China's economy in 4 terrifying charts

Australian investment bank Macquarie’s “Macro Monday” note on China presents a worrying snapshot of the country’s economy.

Headlines have been dominated by the country’s recent stock market collapse, which so far hasn’t spilled over to the wider economy.

But, as Macquarie points out, that’s just one of several big issues facing China right now. Here are 4 of the scariest charts:

1. Chinese stocks slumped 10% last week

Despite huge levels of intervention from Beijing, stock markets are still diving. Last week alone the benchmark Shanghai Composite fell 10%. Between its peak in June and its low in July the index collapsed over 30%.

Clearly there’s still a huge issue with stock markets right now and that’s a big problem for the government. Millions of ordinary Chinese investors have money tied up in shares and there are fears that if the slump gets any worse it could threaten “social stability.”

2. Exports are dead and investment and consumption are dying

The chart above shows the makeup of China’s GDP growth and pretty much everything is falling. Exports, which played a big part in GDP between 2005 and 2007, died in 2009 and don’t look like coming back. Meanwhile investment and consumption — ordinary Chinese spending money on things — are both also shrinking.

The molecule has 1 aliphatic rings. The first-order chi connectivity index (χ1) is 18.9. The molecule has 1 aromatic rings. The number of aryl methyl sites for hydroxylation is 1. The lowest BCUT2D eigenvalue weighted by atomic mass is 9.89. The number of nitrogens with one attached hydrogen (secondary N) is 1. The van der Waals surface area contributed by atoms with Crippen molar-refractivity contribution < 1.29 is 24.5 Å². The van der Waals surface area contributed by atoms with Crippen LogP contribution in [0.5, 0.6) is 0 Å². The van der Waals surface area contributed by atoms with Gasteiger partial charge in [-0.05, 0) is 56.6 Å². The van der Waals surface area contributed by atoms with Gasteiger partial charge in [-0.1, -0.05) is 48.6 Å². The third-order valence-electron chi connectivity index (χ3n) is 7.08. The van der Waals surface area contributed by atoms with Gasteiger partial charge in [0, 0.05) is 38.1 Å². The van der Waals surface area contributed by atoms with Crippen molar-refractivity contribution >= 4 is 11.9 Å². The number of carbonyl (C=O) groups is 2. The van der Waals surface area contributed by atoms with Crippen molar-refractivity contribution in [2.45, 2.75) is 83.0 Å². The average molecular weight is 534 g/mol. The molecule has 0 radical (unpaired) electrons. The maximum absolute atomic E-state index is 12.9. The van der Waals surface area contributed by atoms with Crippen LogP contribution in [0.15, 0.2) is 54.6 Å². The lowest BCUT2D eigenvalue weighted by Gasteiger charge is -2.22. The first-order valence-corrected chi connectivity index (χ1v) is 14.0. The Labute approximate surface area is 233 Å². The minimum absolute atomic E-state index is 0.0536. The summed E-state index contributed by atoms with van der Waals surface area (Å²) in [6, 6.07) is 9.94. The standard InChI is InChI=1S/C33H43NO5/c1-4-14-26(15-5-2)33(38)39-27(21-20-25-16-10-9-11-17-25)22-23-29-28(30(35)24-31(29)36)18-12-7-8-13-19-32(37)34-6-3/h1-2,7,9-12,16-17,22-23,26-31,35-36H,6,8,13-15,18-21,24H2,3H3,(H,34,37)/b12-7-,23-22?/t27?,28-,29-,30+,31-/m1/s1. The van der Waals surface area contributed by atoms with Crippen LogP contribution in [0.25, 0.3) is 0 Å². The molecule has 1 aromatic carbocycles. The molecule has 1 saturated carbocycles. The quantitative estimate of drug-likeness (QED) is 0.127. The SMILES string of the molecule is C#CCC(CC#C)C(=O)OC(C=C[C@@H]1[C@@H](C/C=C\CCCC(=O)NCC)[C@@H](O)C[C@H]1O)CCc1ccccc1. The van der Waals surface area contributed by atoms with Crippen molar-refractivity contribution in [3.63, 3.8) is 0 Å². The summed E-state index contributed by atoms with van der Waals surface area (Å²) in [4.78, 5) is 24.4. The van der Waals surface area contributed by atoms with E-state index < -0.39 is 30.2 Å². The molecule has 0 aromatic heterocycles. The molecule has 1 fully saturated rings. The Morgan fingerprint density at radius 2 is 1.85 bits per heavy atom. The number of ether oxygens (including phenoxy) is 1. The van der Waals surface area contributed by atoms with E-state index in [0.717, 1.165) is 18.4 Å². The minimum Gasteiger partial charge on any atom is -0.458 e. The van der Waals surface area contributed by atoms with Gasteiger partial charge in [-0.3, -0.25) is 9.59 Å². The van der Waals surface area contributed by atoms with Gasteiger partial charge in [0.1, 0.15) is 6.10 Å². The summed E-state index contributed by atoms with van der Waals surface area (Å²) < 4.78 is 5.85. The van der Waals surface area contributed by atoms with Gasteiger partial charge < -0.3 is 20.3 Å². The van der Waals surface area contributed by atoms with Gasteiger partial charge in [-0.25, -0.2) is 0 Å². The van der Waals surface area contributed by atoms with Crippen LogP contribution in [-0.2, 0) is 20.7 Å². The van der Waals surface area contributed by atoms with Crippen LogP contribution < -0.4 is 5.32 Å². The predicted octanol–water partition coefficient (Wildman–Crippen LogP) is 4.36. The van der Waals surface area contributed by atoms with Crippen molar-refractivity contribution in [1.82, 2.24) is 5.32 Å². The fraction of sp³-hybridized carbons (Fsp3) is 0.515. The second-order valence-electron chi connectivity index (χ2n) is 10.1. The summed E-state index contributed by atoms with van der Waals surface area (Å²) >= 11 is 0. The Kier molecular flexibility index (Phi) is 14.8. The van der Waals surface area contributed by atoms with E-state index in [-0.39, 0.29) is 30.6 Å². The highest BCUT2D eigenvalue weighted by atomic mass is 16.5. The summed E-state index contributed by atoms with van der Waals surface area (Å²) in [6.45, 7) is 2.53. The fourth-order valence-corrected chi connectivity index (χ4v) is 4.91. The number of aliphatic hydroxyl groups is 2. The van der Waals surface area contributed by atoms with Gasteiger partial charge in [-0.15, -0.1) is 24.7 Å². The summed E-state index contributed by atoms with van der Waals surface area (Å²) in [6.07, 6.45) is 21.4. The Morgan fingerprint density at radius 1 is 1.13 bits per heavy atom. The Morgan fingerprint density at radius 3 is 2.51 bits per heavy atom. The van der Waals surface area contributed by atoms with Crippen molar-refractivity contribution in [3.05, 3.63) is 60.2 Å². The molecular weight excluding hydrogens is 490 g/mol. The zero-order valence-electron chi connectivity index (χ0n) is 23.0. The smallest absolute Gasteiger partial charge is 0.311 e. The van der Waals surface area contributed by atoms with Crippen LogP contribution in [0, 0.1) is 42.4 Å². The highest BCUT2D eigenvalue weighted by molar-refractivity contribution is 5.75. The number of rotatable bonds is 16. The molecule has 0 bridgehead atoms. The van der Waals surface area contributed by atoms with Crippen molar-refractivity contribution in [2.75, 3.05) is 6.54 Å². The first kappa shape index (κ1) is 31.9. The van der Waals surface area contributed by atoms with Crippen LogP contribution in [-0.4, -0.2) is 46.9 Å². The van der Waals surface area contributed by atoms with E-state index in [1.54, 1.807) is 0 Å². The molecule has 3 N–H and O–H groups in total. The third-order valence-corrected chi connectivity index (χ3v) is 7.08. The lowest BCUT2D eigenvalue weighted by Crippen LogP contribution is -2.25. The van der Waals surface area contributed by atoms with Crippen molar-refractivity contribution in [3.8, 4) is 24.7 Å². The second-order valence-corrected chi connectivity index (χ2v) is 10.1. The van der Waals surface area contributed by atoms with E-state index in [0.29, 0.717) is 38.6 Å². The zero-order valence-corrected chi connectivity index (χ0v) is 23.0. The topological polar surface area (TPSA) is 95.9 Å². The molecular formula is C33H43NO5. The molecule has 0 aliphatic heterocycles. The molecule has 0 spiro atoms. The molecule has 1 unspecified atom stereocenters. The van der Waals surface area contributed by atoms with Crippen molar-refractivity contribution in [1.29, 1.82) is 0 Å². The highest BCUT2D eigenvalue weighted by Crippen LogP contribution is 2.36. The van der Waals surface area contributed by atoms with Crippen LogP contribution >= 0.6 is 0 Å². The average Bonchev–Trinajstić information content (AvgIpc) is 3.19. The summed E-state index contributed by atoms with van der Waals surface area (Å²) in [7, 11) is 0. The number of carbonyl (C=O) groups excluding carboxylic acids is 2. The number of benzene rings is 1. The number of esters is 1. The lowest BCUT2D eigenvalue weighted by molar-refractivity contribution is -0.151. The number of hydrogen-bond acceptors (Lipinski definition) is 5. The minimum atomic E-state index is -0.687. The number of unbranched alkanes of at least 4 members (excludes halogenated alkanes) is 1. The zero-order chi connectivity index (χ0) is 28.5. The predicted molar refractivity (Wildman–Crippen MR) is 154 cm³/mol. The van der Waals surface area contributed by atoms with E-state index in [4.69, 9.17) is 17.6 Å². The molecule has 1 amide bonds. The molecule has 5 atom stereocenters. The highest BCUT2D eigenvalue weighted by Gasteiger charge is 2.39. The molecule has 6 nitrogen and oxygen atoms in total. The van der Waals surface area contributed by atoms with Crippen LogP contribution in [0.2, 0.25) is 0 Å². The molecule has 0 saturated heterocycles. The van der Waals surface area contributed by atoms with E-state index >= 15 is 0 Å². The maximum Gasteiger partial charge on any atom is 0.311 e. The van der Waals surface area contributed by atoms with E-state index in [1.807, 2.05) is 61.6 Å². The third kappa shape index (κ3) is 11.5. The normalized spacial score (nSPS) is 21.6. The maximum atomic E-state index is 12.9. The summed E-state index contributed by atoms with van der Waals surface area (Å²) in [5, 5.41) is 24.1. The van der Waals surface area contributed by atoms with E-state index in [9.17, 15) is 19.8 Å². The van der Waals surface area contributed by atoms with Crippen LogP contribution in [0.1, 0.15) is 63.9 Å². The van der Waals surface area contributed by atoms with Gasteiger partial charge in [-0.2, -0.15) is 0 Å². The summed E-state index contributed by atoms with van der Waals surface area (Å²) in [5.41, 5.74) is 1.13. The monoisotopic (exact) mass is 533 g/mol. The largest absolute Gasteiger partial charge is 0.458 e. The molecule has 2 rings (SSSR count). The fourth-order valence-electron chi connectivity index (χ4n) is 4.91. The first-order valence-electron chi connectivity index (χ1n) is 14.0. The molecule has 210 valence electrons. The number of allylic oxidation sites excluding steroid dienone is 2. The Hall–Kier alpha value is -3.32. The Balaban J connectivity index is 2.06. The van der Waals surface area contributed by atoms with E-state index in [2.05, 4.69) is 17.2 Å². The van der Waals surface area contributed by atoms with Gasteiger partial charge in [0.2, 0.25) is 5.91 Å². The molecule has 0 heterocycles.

3. …and GDP growth is slowing

Given that all the components of GDP are contracting, it’s no surprise that GDP growth is falling and predicted to keep shrinking. Economists also expect China to miss its projected growth targets and sceptics also believe China’s growth figures are inflated.

4. China’s population is getting older

To make matters worse, China’s working age population has peaked — the percentage of people aged 15-64 is set to decline over the next 50 years. The means there’ll be fewer people to drive GDP growth and more people depending on GDP growth to service their pensions and healthcare. Not a good combination.

So in conclusion — millions of ordinary Chinese people are caught up in a stock market crisis that could destroying their savings. Meanwhile, consumption is already shrinking, in part causing a slowdown in China’s GDP growth.

And that’s unlikely to pick up in the long run because China is sitting on a demographic timebomb that will lead to higher outgoings.

Good luck Beijing.

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